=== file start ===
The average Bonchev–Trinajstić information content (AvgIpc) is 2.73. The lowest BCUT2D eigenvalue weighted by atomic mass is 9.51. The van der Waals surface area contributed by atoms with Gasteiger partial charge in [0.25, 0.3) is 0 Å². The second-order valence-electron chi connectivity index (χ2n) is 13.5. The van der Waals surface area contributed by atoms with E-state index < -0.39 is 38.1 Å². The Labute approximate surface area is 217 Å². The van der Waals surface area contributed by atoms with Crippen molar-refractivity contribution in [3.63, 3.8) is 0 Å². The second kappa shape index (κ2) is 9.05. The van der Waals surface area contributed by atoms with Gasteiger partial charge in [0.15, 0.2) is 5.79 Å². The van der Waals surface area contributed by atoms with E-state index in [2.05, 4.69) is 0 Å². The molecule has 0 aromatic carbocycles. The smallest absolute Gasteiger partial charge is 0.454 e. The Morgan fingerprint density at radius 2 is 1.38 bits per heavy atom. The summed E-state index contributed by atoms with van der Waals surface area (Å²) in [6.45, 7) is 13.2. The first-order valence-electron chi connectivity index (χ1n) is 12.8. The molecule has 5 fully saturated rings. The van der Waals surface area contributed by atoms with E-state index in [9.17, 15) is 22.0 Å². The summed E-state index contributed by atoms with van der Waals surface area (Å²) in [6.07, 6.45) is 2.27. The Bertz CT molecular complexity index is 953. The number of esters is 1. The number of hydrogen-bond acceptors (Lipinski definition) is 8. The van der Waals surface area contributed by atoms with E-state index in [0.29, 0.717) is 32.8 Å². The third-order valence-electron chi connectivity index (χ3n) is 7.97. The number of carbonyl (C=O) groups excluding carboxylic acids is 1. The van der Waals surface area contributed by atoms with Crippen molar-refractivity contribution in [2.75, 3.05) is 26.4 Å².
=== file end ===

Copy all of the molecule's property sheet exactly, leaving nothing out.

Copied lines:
The average Bonchev–Trinajstić information content (AvgIpc) is 2.73. The lowest BCUT2D eigenvalue weighted by atomic mass is 9.51. The van der Waals surface area contributed by atoms with Gasteiger partial charge in [0.25, 0.3) is 0 Å². The second-order valence-electron chi connectivity index (χ2n) is 13.5. The van der Waals surface area contributed by atoms with E-state index < -0.39 is 38.1 Å². The Labute approximate surface area is 217 Å². The van der Waals surface area contributed by atoms with Crippen molar-refractivity contribution in [3.63, 3.8) is 0 Å². The second kappa shape index (κ2) is 9.05. The van der Waals surface area contributed by atoms with Gasteiger partial charge in [0.15, 0.2) is 5.79 Å². The van der Waals surface area contributed by atoms with E-state index in [2.05, 4.69) is 0 Å². The molecule has 0 aromatic carbocycles. The smallest absolute Gasteiger partial charge is 0.454 e. The Morgan fingerprint density at radius 2 is 1.38 bits per heavy atom. The summed E-state index contributed by atoms with van der Waals surface area (Å²) in [6.45, 7) is 13.2. The first-order valence-electron chi connectivity index (χ1n) is 12.8. The molecule has 5 fully saturated rings. The van der Waals surface area contributed by atoms with E-state index in [9.17, 15) is 22.0 Å². The summed E-state index contributed by atoms with van der Waals surface area (Å²) in [6.07, 6.45) is 2.27. The Bertz CT molecular complexity index is 953. The number of esters is 1. The number of hydrogen-bond acceptors (Lipinski definition) is 8. The van der Waals surface area contributed by atoms with E-state index in [0.29, 0.717) is 32.8 Å². The third-order valence-electron chi connectivity index (χ3n) is 7.97. The number of carbonyl (C=O) groups excluding carboxylic acids is 1. The van der Waals surface area contributed by atoms with Crippen molar-refractivity contribution in [2.75, 3.05) is 26.4 Å².